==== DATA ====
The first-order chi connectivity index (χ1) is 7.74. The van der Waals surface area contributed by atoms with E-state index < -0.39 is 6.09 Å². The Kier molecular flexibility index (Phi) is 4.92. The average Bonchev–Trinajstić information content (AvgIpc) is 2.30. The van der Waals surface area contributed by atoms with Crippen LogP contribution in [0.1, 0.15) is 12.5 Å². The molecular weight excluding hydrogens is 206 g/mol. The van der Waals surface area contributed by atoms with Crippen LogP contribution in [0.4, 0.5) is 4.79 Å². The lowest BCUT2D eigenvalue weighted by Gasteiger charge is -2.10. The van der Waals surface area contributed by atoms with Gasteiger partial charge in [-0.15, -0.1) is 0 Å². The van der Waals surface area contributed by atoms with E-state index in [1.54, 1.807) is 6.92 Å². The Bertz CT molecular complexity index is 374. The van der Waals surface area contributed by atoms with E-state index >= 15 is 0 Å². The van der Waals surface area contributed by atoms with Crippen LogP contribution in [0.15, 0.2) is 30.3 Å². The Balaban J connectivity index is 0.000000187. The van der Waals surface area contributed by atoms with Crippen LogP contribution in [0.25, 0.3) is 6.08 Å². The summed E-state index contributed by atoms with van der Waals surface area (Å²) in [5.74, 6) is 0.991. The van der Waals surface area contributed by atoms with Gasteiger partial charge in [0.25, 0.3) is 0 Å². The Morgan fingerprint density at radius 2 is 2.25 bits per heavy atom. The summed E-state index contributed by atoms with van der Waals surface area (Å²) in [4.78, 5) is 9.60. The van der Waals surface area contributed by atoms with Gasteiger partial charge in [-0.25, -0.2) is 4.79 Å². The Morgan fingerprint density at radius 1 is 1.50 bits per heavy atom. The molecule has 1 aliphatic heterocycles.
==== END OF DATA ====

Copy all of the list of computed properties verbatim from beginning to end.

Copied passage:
The first-order chi connectivity index (χ1) is 7.74. The van der Waals surface area contributed by atoms with E-state index < -0.39 is 6.09 Å². The Kier molecular flexibility index (Phi) is 4.92. The average Bonchev–Trinajstić information content (AvgIpc) is 2.30. The van der Waals surface area contributed by atoms with Crippen LogP contribution in [0.1, 0.15) is 12.5 Å². The molecular weight excluding hydrogens is 206 g/mol. The van der Waals surface area contributed by atoms with Crippen LogP contribution in [0.4, 0.5) is 4.79 Å². The lowest BCUT2D eigenvalue weighted by Gasteiger charge is -2.10. The van der Waals surface area contributed by atoms with Gasteiger partial charge in [-0.15, -0.1) is 0 Å². The van der Waals surface area contributed by atoms with E-state index in [1.54, 1.807) is 6.92 Å². The Bertz CT molecular complexity index is 374. The van der Waals surface area contributed by atoms with E-state index >= 15 is 0 Å². The van der Waals surface area contributed by atoms with Crippen LogP contribution in [0.15, 0.2) is 30.3 Å². The Balaban J connectivity index is 0.000000187. The van der Waals surface area contributed by atoms with Crippen LogP contribution in [0.25, 0.3) is 6.08 Å². The summed E-state index contributed by atoms with van der Waals surface area (Å²) in [5.74, 6) is 0.991. The van der Waals surface area contributed by atoms with Gasteiger partial charge in [0.25, 0.3) is 0 Å². The Morgan fingerprint density at radius 2 is 2.25 bits per heavy atom. The summed E-state index contributed by atoms with van der Waals surface area (Å²) in [4.78, 5) is 9.60. The van der Waals surface area contributed by atoms with Gasteiger partial charge in [-0.25, -0.2) is 4.79 Å². The Morgan fingerprint density at radius 1 is 1.50 bits per heavy atom. The molecule has 1 aliphatic heterocycles.